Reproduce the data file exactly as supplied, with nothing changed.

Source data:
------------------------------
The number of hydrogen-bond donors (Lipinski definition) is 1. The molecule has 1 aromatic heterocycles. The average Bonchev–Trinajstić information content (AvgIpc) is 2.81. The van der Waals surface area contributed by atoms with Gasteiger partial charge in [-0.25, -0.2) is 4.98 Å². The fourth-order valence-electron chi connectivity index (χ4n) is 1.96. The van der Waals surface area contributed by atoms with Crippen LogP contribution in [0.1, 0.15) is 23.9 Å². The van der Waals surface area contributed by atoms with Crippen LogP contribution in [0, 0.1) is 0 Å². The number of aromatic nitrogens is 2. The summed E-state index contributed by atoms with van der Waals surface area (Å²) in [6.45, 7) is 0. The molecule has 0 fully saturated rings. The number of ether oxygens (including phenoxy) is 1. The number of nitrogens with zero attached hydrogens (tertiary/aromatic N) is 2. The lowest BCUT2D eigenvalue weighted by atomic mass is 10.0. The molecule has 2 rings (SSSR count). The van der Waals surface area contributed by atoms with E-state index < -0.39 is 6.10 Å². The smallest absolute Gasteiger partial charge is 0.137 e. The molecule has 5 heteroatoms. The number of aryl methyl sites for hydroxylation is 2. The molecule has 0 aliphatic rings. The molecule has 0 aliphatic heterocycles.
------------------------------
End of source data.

The number of hydrogen-bond donors (Lipinski definition) is 1. The molecule has 1 aromatic heterocycles. The average Bonchev–Trinajstić information content (AvgIpc) is 2.81. The van der Waals surface area contributed by atoms with Gasteiger partial charge in [-0.25, -0.2) is 4.98 Å². The fourth-order valence-electron chi connectivity index (χ4n) is 1.96. The van der Waals surface area contributed by atoms with Crippen LogP contribution in [0.1, 0.15) is 23.9 Å². The van der Waals surface area contributed by atoms with Crippen LogP contribution in [0, 0.1) is 0 Å². The number of aromatic nitrogens is 2. The summed E-state index contributed by atoms with van der Waals surface area (Å²) in [6.45, 7) is 0. The molecule has 0 fully saturated rings. The number of ether oxygens (including phenoxy) is 1. The number of nitrogens with zero attached hydrogens (tertiary/aromatic N) is 2. The lowest BCUT2D eigenvalue weighted by atomic mass is 10.0. The molecule has 2 rings (SSSR count). The van der Waals surface area contributed by atoms with E-state index < -0.39 is 6.10 Å². The smallest absolute Gasteiger partial charge is 0.137 e. The molecule has 5 heteroatoms. The number of aryl methyl sites for hydroxylation is 2. The molecule has 0 aliphatic rings. The molecule has 0 aliphatic heterocycles.